This Baffling Statistic Has Deep Implications for Your Money​ (and the Market)

After watching Blackstone’s goofy 2023 holiday video spoofing on Taylor Swift last week, click here to view for yourself, I was reminded of a book I read a few months ago.

Our Lives in Their Portfolios by Brett Christophers details the subtle yet significant capital shift from banks to asset managers that took place, and is still under way, after the Great Recession 15 years ago.

The book covers a vast array of themes, and I want to unpack one of them in the coming weeks – the chorus from song in the video above, “we buy assets and make ‘em better” – because it’s wrong. We’ll get to that in the next few weeks.

But at one point, Christophers says something baffling that very few probably know…

Three companies own, on average, 20% of every company in the S&P 500.

No kidding. Test it for yourself.

I take most of my quick stock metrics from Yahoo! Finance (it’s, in my opinion, the best resource out there for that), but you can find the biggest holders of companies on nearly every financial information website.

Take a look at Apple (AAPL)…

Amazon (AMZN)…

And Microsoft (MSFT)…

Except for Apple, because Mr. Buffett loves them, State Street (STT), Blackrock (BLK), and Vanguard are top three holders and own 18.65% of AAPL, 16.49% of AMZN, and 19.79% of MSFT.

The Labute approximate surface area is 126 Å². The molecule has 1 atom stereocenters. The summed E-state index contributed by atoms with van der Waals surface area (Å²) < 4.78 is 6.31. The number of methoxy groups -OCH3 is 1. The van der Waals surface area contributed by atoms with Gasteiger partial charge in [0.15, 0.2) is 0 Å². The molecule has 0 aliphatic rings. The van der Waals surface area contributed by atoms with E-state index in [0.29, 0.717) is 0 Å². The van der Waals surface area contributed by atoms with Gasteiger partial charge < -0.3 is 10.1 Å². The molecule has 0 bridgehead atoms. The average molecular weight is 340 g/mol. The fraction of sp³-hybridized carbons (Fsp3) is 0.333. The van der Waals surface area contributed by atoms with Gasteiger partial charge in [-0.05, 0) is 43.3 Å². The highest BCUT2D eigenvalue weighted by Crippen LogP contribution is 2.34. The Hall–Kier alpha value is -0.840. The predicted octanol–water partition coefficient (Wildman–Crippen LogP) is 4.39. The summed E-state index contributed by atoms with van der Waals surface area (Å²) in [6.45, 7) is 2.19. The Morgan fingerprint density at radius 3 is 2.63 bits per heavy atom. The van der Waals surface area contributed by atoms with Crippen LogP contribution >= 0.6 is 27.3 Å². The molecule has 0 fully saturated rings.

Here’s Why It Matters: Now, just like in Congress, if one party has 20% of seats, they can’t really make or break any decision by themselves.

But they can still influence them.

And because money leads to influence and that’s what we’re talking about here, these companies can largely influence the plans, the research, and the funding of every business on the S&P.

If you’re a company and don’t want to comply with Blackrock’s wishes to be environmentally friendly with your new venture, what will you do when Larry Fink pulls half of what they own in your company… potentially tens of billions of dollars?

Bottom Line: In this story, playing into small-cap companies, typically under $20 a share, who aren’t held by these institutions - yet have good growth prospects - can be a great way to make money.

A lot of institutions have rules that say they can’t invest in small companies because it’s too speculative (and putting $1 billion into a $100-million firm will push up share prices… high). But once those small companies cross a certain threshold, institutional money pours in.

So, buying into the companies before Blackrock, State Street, Vanguard, or others own them can be a profitable move in the long term.

CJ is great with these types of plays, too, but we’ll talk about specific small-cap companies in the coming weeks because I think they’ll be some of the biggest beneficiaries of lowered rates in 2024.